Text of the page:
This happened to me. I wasn’t happy.
When I bought my first home in 1998 for $92,000, I was told by the real estate agent, the home owner and the mortgage company that my annual property taxes on my home would be $700. That was what the lady who sold me the house was paying. Made sense to me. I mean, I was buying the same house she was paying $700 a year on. Of course I would pay $700 a year.
No. I would not.
I would get a very unfortunate letter from the City of Detroit, two months after I moved in, as a matter of fact. “You’re new annual property taxes are $2,300.”
$2,300? No. Yes. NO! YES! DANG…
The problem is that when you buy a home, your new taxes will be based on the sales price. It’s common sense if you think about it. The lady I bought the house from probably paid less than 30k for it 25 years before I bought it. Her taxes were based on that price, plus whatever the legally allowable annual raises in taxes were.
Once the city/county assessors office got the paperwork that I had paid 92k for the house, the taxable value was adjusted and my taxes nearly quadrupled. Like I said, it was common sense for this to happen. I just wish someone would have let me know about it. The seller, the selling real estate agent, my real estate agent, all left out this little fact when talking to me about my purchase.
That brings me to the point of this post. Don’t rely on the current taxes on a house to set your budget. Know your taxes before you buy and you’ll be all set.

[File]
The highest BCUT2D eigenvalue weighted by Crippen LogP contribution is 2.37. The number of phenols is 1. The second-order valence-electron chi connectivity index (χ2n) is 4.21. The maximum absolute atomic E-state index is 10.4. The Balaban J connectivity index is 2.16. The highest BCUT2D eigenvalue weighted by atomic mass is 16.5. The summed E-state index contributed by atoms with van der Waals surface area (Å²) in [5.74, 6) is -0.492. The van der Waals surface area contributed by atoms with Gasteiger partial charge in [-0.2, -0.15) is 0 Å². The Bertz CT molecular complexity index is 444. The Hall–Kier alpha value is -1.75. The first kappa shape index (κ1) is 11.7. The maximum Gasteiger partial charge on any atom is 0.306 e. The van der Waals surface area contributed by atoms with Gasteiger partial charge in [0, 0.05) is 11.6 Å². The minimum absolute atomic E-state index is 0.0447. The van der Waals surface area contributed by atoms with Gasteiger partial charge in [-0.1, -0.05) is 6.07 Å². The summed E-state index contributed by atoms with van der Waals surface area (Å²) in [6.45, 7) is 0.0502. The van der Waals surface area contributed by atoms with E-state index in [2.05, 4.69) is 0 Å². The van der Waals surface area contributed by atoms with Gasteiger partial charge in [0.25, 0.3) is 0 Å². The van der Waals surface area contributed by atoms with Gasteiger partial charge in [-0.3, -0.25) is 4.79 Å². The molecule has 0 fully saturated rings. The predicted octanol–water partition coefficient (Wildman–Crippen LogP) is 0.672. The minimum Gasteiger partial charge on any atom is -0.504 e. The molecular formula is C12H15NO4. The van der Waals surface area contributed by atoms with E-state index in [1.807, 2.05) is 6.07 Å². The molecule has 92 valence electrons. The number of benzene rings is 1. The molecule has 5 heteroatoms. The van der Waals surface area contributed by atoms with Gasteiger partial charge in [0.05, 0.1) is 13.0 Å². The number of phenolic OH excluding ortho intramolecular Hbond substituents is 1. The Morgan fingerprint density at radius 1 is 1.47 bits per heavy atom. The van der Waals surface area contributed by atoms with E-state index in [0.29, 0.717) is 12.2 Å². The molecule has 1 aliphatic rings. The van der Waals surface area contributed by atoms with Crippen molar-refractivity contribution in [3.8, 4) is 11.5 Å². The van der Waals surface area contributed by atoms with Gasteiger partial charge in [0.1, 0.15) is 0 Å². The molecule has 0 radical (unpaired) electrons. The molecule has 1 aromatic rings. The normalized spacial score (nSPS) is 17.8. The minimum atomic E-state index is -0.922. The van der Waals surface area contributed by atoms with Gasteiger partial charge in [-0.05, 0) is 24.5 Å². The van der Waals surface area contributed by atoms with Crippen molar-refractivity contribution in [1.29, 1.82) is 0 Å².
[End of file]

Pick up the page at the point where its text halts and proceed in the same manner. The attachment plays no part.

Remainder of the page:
How do you do this? Good question.
If you live in Michigan, like I do, you would go to the State of Michigan’s Property Tax estimator and input your taxable value. Your taxable value is half of the value of the home. If you pay 200k for a house, you can pretty much estimate that your taxable value will be 100k. So based on Michigan’s website, the estimated property tax of a 200k home in Detroit is $6,819 per year for a primary residence and $8,620 for a second home. Here are the results below:
I recommend going to Google or Bing and finding your state’s property tax estimator. Try searching for “STATE estimated property taxes” – so for Michigan it would be “Michigan estimated property taxes.” For California it would be “California estimated property taxes.” If that doesn’t get you any results, try to search for a more specific query such as “Los Angeles County estimated property tax” or “Los Angeles County property tax estimator.” Keep trying, you’ll find it eventually.
Which is the important thing. Finding the correct property taxes you’ll be paying when you move into your new home is important. If all else fails, call your local assessor’s office (could be county or city depending on where you live) and ask what your taxes will be based on the value you’re buying your home for.
Like I said, knowing is the important thing. Don’t get budget shock when you are saddled with a bill three or four times what you thought it was going to be when you bought your home. It happened to me. Don’t let it happen to you. Luckily, my house was only a 92k house. What if it had been a 500k house and I was hit with a big 6 or 7 thousand more than I thought.
That would be ugly.
Don’t settle for ugly. Know your property taxes when you buy a home. Your wallet will love you for it!